A marriage is an intentional, public act of commitment, but cohabiting couples often drift into cohabitation and drift into shared financial responsibilities. They are much more likely to separate because the failure to marry is often the decision of only one partner, and their unwillingness fully to commit destabilises the relationship from the outset (Rhoades, Stanley, and Markman: 2006).
The trend away from traditional marriage is driving the increase in family breakdown. The fastest growing family type in the UK is the cohabiting family which has grown by 30% since 2004 but is the least stable.
In Australia the rates of living together without marrying appears to have increased by one to three percentage points across each Census year since 1971, reaching 16% in 2011.
Family stability is vital for children and as the marriage Foundations Harry Benson claims in “The myth of long-term stable relationships outside marriage”, the key factor for family stability is marital status at birth: couples who are married are far more likely to stay together than those who marry later or remain unmarried.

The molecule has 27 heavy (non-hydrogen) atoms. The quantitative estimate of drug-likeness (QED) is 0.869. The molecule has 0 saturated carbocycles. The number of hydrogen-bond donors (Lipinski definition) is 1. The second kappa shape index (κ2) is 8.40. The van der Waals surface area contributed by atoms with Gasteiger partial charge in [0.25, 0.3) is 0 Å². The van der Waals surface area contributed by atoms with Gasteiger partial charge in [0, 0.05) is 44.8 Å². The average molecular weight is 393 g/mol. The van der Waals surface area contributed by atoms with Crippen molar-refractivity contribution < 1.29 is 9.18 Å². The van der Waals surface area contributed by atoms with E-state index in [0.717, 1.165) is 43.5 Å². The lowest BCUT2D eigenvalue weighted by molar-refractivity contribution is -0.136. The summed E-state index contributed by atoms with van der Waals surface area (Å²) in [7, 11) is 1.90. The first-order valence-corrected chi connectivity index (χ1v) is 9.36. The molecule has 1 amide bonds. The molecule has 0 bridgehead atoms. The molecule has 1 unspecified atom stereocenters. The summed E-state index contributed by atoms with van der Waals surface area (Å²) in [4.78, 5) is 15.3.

Cohabitation is less likely to deliver such family stability to children, compared to marriage and as the American expert on family and marriage Professor Brad Wilcox said: “We know that children thrive on stable routines with stable caregivers.
- Ashcroft, J. (2015) Counting the Cost of Family Failure, 2015 Update. Relationships Foundation, Cambridge.
- Benson, H 2013: The myth of “long-term stable relationships outside marriage”, The Marriage Foundation, May, extrapolated from Census and ONS data.
- Rhoades, G. K., Stanley, S. M., Markman, H. J. 2006: Pre-engagement cohabitation and gender asymmetry in marital commitment. Journal of Family Psychology, 20(4), 553-560
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